Those who are an old hand at complementary therapies such as yoga or meditation will be well acquainted with mentions of the exotic sounding parasympathetic nervous system. In brief, this is the part of the nervous system- the nerve network that affects all our bodily functions- which is concerned with the so called ‘rest and digest’ actions in the body. It is the part of the nervous system which works in conjunction with the sympathetic nervous system, which takes care of the more active ‘fight or flight’ type responses. These two parts work together to carry us effectively through stressful times, allowing us to activate our need to react quickly to situations and then calm ourselves down again after.
While we are naturally always seeking to find equilibrium, with the two parts of the nervous system working together to make sure that we are not stuck in either of these flight or flight, or digest and rest modes for too long, sometimes we can get stuck. In times of consistent high levels of stress our nervous system can get locked in to staying in a heightened state and it is in these instances that it can be hard to then get away from this panicked feeling. Being able to activate the parasympathetic nervous system in times like this can help calm both the body and brain down quickly and help restore a sense of peace.
It is interesting to note that in general there is a huge societal push to overcome this very important need to rest and restore. You only need to take a quick glance in a bookshops self help section to notice that a lot of it is aimed at showing us how to get the most out of every waking second, how to maximise our skills and how to hone productive habits. This idea of working at full capacity and powering through stressful times is not often sustainable and keeping yourself in such a heightened state can often result in a huge crash later on.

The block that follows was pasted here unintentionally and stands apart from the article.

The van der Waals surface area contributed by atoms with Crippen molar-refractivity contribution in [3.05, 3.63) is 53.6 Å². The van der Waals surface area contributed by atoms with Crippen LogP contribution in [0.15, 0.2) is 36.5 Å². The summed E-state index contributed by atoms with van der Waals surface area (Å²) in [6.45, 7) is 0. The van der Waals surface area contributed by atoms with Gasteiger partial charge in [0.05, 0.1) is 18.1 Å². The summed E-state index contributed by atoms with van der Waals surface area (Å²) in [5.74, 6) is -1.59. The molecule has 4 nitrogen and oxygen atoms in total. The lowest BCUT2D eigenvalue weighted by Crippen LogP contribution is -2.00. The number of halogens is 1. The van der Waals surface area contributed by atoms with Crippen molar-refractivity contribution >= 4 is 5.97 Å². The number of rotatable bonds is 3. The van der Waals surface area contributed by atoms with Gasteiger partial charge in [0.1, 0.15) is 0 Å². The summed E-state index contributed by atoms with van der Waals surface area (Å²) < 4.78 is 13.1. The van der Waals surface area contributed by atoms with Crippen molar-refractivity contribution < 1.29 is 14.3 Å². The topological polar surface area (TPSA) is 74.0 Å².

It is therefore important to relearn how to harness the power of slowing down and to be more in tune with when your body and mind need to rest. Using simple techniques such as mindful breathing, journaling and slow meditative movement such as yin yoga can make a real difference when you are feeling overwhelmed. Being in touch with nature has also had proven positive effects on the parasympathetic nervous system; stroking a pet, watching the birds or going for a walk in a green space can all help regulate your energy levels. A lot of these techniques can feel a little elaborate when you are in the moment but even just standing outside and breathing 10 deep breaths into your belly can help bring your parasympathetic nervous system into play and give you a sense of control over the stressful situation you are grappling with. And the great news is that the more you practise activating this part of the nervous system, the quicker you will be able to utilise it and use it intuitively.
If you feel however that you are suffering symptoms of being overstimulated on a regular basis and are finding it hard to regulate your mood and emotions, why not get in touch with a mental health professional who will be able to guide you through figuring out what is keeping you in this high state of stress. Here at The Henry Centre, Southend we have a number of highly qualified counsellors and psychotherapists who have the skills to help you work through what is going on in your life at the moment and try to discover the root cause as to what is stopping you feeling at your best.